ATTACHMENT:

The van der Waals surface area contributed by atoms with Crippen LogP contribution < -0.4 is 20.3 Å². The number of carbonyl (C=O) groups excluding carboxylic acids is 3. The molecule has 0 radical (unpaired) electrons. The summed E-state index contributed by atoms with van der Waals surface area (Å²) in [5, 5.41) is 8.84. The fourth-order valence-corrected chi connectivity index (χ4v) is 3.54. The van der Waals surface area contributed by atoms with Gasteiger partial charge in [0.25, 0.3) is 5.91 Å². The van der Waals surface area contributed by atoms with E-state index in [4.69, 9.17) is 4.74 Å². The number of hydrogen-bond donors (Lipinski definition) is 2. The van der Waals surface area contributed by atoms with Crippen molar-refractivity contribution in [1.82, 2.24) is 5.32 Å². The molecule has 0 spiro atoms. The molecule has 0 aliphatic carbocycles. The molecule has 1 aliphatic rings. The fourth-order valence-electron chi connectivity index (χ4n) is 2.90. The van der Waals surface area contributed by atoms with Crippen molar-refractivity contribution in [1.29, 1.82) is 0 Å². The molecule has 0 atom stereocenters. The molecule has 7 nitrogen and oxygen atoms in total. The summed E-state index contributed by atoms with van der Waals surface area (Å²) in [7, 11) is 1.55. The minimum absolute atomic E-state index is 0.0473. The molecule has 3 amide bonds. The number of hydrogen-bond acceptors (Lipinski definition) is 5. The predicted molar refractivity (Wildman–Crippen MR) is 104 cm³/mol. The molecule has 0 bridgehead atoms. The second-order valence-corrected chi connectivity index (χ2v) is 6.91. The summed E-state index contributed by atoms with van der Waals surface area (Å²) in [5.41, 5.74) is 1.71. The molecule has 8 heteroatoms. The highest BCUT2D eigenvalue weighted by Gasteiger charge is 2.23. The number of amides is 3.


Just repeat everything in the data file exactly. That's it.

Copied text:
The van der Waals surface area contributed by atoms with Crippen LogP contribution < -0.4 is 20.3 Å². The number of carbonyl (C=O) groups excluding carboxylic acids is 3. The molecule has 0 radical (unpaired) electrons. The summed E-state index contributed by atoms with van der Waals surface area (Å²) in [5, 5.41) is 8.84. The fourth-order valence-corrected chi connectivity index (χ4v) is 3.54. The van der Waals surface area contributed by atoms with Gasteiger partial charge in [0.25, 0.3) is 5.91 Å². The van der Waals surface area contributed by atoms with E-state index in [4.69, 9.17) is 4.74 Å². The number of hydrogen-bond donors (Lipinski definition) is 2. The van der Waals surface area contributed by atoms with Crippen molar-refractivity contribution in [1.82, 2.24) is 5.32 Å². The molecule has 0 spiro atoms. The molecule has 0 aliphatic carbocycles. The molecule has 1 aliphatic rings. The fourth-order valence-electron chi connectivity index (χ4n) is 2.90. The van der Waals surface area contributed by atoms with Crippen molar-refractivity contribution in [1.29, 1.82) is 0 Å². The molecule has 0 atom stereocenters. The molecule has 7 nitrogen and oxygen atoms in total. The summed E-state index contributed by atoms with van der Waals surface area (Å²) in [7, 11) is 1.55. The minimum absolute atomic E-state index is 0.0473. The molecule has 3 amide bonds. The number of hydrogen-bond acceptors (Lipinski definition) is 5. The predicted molar refractivity (Wildman–Crippen MR) is 104 cm³/mol. The molecule has 0 bridgehead atoms. The second-order valence-corrected chi connectivity index (χ2v) is 6.91. The summed E-state index contributed by atoms with van der Waals surface area (Å²) in [5.41, 5.74) is 1.71. The molecule has 8 heteroatoms. The highest BCUT2D eigenvalue weighted by Gasteiger charge is 2.23. The number of amides is 3.